I remember when I used to be excited about LTE. It was going to be a super-fast wireless technology that would deliver broadband speeds over the air and make the Internet faster for millions of people who are stuck on low-end connections. How naive I was! In all my enthusiasm for LTE I’d forgotten that America’s largest two wireless carriers would inevitably find a way to make their LTE services borderline useless.
Ever since I upgraded to one of Verizon’s delightful capped mobile data plans, I’ve gone out of my way to use Wi-Fi connectivity on my HTC One as much as possible. This in itself isn’t a tragedy except that it makes little sense for me to keep paying $20 extra per month for 2GB of LTE data that I’m trying like crazy not to use. Because of this I’ve made the decision to actually downgrade my monthly data plan to just 500MB and only use LTE in the case of emergencies like when I’m lost and need to open up Google Maps while in the car. 500MB may not be much data but if I’m going to use LTE as little as possible then I’m going to give Verizon as little of my money as possible.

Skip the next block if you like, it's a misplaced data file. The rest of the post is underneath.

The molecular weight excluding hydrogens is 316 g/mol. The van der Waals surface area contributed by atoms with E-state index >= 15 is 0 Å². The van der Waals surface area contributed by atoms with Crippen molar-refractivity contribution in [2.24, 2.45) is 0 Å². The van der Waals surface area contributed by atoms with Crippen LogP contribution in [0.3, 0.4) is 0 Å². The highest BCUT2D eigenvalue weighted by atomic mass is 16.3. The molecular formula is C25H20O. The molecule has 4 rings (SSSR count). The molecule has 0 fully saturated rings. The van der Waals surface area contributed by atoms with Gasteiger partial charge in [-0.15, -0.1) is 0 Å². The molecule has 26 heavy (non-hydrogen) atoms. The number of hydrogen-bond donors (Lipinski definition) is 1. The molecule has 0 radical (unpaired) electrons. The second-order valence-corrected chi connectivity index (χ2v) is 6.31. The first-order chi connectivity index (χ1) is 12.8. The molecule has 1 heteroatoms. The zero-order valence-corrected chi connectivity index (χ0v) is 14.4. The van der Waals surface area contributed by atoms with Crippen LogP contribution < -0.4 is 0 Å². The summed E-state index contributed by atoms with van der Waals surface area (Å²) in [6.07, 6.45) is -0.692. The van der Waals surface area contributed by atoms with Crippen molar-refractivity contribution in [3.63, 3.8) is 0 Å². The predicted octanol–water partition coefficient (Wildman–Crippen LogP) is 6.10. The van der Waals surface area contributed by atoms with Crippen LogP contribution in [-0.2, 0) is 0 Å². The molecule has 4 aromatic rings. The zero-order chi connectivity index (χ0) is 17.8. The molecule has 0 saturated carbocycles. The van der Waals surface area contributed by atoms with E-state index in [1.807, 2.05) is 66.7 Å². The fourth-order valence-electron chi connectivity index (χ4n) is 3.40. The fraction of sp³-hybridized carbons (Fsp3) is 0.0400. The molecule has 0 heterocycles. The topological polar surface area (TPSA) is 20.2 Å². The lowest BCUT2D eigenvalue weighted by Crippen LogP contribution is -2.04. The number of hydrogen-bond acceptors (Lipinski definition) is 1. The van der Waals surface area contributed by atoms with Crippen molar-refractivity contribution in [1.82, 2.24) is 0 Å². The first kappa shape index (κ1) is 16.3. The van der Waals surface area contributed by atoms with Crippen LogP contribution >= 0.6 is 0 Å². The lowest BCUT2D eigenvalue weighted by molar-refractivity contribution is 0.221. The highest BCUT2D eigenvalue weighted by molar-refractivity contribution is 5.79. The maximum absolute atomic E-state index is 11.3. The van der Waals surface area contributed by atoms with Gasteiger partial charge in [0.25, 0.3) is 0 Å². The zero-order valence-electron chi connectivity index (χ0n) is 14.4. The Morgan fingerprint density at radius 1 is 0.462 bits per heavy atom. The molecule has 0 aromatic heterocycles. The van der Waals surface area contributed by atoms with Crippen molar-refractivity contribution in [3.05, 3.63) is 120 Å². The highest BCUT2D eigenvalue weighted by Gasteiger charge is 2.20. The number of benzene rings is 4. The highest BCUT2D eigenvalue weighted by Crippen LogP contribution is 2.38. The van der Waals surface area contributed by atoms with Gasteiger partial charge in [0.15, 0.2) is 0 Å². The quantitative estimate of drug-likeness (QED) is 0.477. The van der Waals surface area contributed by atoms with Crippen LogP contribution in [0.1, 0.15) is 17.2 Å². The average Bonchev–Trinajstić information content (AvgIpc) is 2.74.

This is pretty incredible when you think about it: Verizon has instituted a system where I actually have incentives to not use its network. LTE was supposed to lead to a golden age of mobile broadband where people could quickly watch videos on their smartphones and tablets. With Verizon’s LTE data caps, I’m much more worried about webpages with autoplay videos inadvertently hogging up my precious monthly data.
What makes this state of affairs even more disheartening is that Verizon is all but bragging about the restrictions it places on its users and on the high prices it charges. Verizon CEO Lowell McAdam earlier this week said that he would never consider bringing back unlimited data plans while also crowing that he and his carrier “have and never will lead on price.” Now there’s an amazing sales pitch: “We’ll charge you more for the plans you don’t want!”
I first switched over to Verizon from T-Mobile many years ago because Verizon had an outstanding voice and data network and T-Mobile, well, didn’t. I suspect that many, many more customers have done the same since Verizon’s subscriber ranks have just kept on growing as the years have gone by while Sprint’s and T-Mobile’s have for the most part declined.
But Verizon and AT&T’s awful data cap policies really feel like a tipping point for me. The big two wireless carriers have long gotten away with such practices because their competition’s offerings have been so poor. But now that SoftBank is poised to invest big bucks in upgrading Sprint’s network and now that T-Mobile finally has the spectrum it needs to build a nationwide LTE network, I think Verizon and AT&T could soon regret taking their customers for granted.